Get out the microscope, because we’re going through this poem line-by-line.
Had I but all of them, thee and thy treasures,
What a wild crowd of invisible pleasures!
- All of a sudden, she takes off into a kind of daydream. She imagines herself owning all of these poisons ("treasures") and thinks about how much fun she would have using them to kill people.
- Not to jump to any conclusions, but we think she might be just a tad nuts.
- To underline that point, Browning slips in words like "wild" to let us know that things are a little out of control. We're not dealing with a stable individual here.
To carry pure death in an earring, a casket,
- She dreams about being able to "carry pure death" around with her in ordinary objects.
- We think what this lady is really after is power—the ability to decide who lives and dies.
- There's also kind of a cool spy movie undertone here as she imagines things you could hide poison in, including a "casket" (a little box) and an earring (we don't quite see how that would work, but then again, we don't spend a lot of time hiding poison—honest!).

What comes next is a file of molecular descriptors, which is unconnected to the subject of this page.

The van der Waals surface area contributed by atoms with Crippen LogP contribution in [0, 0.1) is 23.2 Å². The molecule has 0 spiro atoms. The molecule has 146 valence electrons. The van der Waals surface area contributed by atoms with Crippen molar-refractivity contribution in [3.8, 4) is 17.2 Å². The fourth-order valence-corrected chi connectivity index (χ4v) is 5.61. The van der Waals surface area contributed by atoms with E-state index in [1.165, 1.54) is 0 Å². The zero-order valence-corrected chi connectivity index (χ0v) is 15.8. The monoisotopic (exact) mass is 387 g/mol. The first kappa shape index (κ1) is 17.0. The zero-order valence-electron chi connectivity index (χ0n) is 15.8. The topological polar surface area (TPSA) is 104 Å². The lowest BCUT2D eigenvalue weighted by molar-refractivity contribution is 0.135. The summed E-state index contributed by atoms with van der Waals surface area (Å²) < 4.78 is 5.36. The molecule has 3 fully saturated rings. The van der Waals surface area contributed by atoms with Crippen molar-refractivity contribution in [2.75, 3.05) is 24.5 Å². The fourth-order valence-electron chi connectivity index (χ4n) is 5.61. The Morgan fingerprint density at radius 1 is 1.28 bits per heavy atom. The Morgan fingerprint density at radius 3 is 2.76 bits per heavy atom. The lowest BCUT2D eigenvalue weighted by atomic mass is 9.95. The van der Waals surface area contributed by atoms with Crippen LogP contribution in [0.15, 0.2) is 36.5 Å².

- By the way, it's kind of hard to lug around pure death. Here the speaker describing the poison with something that it's closely associated with (death). That, Shmoopers, is called metonymy.
A signet, a fan-mount, a filigree basket!
- Yay—more weird stuff to hide poison in!
- A signet is a ring used to stamp a symbol into things, a fan mount is the solid center of a lady's fan, and a filigree basket is a little container made of delicate, carefully cut metal.
- What does all this stuff have in common? Well, they're all accessories that an elegant lady at court might carry around with her. Because they are such ordinary things, no one would ever guess that they carried "pure death."